Monday, February 13, 2012

The Most Important Element…Reflecting

My Reflection

As the course “The Impact of Technology” comes to a close, it is time to reflect on the last seven weeks. This course has been the most inspiring for me and makes me realize I need to begin to change my practices to become a better teacher for my 21st century learners. While I consider myself to be a digital native, this course has given me the time to play with web tools, such as blogging and wikis, that I have always considered myself too busy for. I have read blogs and wikis, but never taken the time to create my own, to experience sharing my thoughts with the world.

This course has allowed me to develop my technology skills by giving me time to look at web tools and realize the power they have for the classroom if used appropriately. I have now taken the time to play with Garage Band in order to create a podcast, create RSS feeds, use a reader to track websites I regularly frequent, blog, and create a wiki. I have examined how these resources are used by other teachers and now have ideas of how I can use them within my own classroom.

I have realized that the teaching and learning process has changed. I was taught with little technology, even though I had technology available at home. As the years have passed, technology has become more ingrained within homes than ever, yet school systems have stayed the same. Outside of the school system, when I want to learn how to do something, the first place I look is the web. If I am sick, I can simply look up my symptoms. If I want to buy a new electronic gadget for my house, I go on the web to read reviews and compare prices. Information and opportunities to learn something new are at my fingertips. This is the same for my students. While education still has standards in each subject matter to address, learning is not something you have to wait to do at school. It can be done anytime, and practically anywhere. Teachers need to bring this mindset into the classroom and give students the opportunity to learn in the ways they know how and that interest them.  As a teacher, I am no longer the expert in the room; there is potential to have 34 plus experts.

The education system needs to embrace this mindset. The classroom needs to be shifted from teacher-centered to student-centered. Since this course has begun, I have done two activities that are solely student-centered, and the results gave me goose bumps. Students are very capable when given guidance and the correct tools and it is in those moments that students are given the opportunity to really learn. Student-centered is the way of the future, and districts, schools, and teachers need to get on board.

As this course comes to a close, I have begun to make plans on how to continue my personal development when it comes to educational technology. For one, I will continue to use the web to further my own professional development. There are many websites and blogs to explore that discuss the integration of technology and I will continue to surf these to get ideas. In my classroom, I will integrate the web tools that have been the most inspiring in this course, such as blogs, wikis, and podcasts. Through trial and error, I will find which tools will work best within my curriculum and have my students give input on how they would like to use these tools to further their education.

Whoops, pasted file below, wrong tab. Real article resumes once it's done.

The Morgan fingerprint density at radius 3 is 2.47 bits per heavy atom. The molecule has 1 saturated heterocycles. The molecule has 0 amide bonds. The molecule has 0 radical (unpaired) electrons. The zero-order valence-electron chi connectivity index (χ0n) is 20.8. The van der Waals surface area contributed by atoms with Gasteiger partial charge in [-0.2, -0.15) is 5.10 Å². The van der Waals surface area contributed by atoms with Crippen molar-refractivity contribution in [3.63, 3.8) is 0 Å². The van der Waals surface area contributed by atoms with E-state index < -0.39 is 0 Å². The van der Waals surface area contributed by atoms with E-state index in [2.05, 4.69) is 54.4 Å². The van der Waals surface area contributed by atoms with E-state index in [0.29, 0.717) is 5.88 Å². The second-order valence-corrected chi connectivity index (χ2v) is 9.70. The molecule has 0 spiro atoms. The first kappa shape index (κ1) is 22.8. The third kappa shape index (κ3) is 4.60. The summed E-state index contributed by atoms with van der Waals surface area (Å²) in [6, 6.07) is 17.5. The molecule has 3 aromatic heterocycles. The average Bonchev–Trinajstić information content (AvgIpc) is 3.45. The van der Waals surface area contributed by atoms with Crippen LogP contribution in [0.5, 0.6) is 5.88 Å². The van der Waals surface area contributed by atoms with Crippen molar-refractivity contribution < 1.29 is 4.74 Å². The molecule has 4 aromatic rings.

My Goals

My first goal is to get my students emails, so that we can create wikis, utilize Google docs, and more. This goal is already in the works. I have a meeting with my district’s technology coordinator (tomorrow actually) and a meeting with my school’s technology coordinator to set up my class wiki while still being compliant with my district’s policies. If I am successful, my goal is to begin teaching my students the skills needed immediately so that we can begin using these tools. If I cannot achieve this goal, I will use other web tools, such as blogs, which students can utilize with or without a school email address.

My second goal is to empower my students. As Marc Prensky states in “Listen to the Natives,” schools need to include students on making decisions regarding curriculum development, teaching methods, etc. Our students know what the world of technology offers and are great assets, which we need to utilize. While I will continue to explore web tools that will increase student achievement, I will also have my students help me develop ideas.

How have I changed?

When this class started, I was not involved in developing technology skills within my school. Since my class, I have joined my school’s technology committee and am now involved in making decisions regarding educational technology for my school. I am sharing what I have learned in this course with my co-workers and administrators to gain their support and help lead our school in the right direction.

I am now engaging my students in dialogue about technology, talking about appropriate uses of technology, and beginning to integrate technology in meaningful ways. As I continue to learn more, collaborate with colleagues and students, and experiment with technology in order to determine best practices, I will continue to change and evolve. 

Prensky, M. (2005). Listen to the natives. Educational Leadership, 63(4), 8-13. 
"In what other profession..." by David Reber

David does a great job pointing out the fact that teachers are often overlooked when analyzing and critiquing education. Last time I checked, if you want to know about a profession, you go to the people working within it. This article is written by a teacher who writes from his heart. Read the article, tell me what you think...

"In what other profession..."by David Reber